IVF helps in extreme cases where conceiving naturally is next to impossible
Swati suffered from a rare disorder called Swyer syndrome. Women normally have XX karyotype and men have XY. However, a woman with Swyer syndrome has an XY chromosomal makeup, making her a genetically male individual with female external genitalia, vagina, fallopian tubes and a uterus. Such a woman either has no ovaries at all or has ovaries that are not completely developed, thus making it impossible for her to conceive naturally. Swyer syndrome is known to occur in 1 in 80,000 births.
Earlier, Swati was misdiagnosed with testicular feminisation syndrome, a genetic disorder where chromosomally male foetuses become unresponsive to male sex hormones (androgens), leading to the birth of an externally female-looking child with a blind-pouch vagina and with testes inside, but no uterus or fallopian tubes. However in 2015, Dr. Aviva Pinto Rodrigues, Fertility Consultant at Nova IVI Fertility, Bengaluru, found that she had a uterus and diagnosed that what Swati had was Swyer syndrome. This rare form of infertility could be treated with Assisted Reproductive Technology (ART) and Hormone Replacement Therapy (HRT).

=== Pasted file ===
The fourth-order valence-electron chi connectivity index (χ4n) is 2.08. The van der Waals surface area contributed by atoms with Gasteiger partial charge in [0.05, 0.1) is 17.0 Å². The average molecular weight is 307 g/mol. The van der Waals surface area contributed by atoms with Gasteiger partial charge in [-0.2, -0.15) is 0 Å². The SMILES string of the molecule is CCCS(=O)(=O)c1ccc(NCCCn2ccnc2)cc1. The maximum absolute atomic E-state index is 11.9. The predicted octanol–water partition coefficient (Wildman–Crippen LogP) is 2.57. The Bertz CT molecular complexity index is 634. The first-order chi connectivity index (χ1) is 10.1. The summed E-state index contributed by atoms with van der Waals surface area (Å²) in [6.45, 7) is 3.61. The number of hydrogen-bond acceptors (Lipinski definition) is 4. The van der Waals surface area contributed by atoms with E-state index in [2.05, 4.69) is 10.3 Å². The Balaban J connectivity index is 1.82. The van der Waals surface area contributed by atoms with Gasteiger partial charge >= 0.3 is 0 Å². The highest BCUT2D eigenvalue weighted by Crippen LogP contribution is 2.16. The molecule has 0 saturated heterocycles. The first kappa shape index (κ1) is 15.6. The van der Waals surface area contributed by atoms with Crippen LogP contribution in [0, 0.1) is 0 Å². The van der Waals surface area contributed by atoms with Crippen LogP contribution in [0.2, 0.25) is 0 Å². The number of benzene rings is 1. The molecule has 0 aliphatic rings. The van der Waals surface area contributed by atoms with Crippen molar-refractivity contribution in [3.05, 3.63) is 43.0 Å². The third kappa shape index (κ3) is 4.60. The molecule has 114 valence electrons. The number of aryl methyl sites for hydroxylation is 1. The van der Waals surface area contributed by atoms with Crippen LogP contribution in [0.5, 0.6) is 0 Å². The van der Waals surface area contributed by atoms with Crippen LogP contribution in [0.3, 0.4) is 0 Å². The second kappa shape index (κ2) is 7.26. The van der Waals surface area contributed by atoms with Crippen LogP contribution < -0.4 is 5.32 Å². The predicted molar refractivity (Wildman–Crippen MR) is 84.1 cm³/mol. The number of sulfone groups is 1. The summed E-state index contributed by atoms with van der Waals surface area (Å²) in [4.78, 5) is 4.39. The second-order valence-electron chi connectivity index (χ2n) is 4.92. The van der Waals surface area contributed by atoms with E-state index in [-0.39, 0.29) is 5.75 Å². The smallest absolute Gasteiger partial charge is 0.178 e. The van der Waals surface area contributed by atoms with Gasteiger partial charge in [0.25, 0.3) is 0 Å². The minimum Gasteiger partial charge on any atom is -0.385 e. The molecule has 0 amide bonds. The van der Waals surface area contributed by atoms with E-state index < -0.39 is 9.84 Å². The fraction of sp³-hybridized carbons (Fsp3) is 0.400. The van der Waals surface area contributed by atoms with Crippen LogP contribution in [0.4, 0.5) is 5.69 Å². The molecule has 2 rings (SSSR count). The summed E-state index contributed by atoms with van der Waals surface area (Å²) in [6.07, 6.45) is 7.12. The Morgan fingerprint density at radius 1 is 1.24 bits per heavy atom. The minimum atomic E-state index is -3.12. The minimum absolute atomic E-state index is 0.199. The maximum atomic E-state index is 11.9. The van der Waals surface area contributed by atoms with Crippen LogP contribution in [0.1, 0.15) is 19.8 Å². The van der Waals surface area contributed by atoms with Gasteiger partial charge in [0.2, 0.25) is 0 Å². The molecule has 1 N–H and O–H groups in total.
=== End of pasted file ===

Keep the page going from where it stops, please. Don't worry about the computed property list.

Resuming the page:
After a failed cycle of IVF (in-vitro fertilisation) with donor eggs, Dr. Aviva suggested Endometrial Receptivity Array (ERA), a test that determines the window of implantation in women. Based on the results, a personalised embryo transfer was done, and later Swati conceived and delivered a baby in 34 weeks. Both the mother and the child are healthy and doing well.
Read the story in today’s Bangalore Mirror.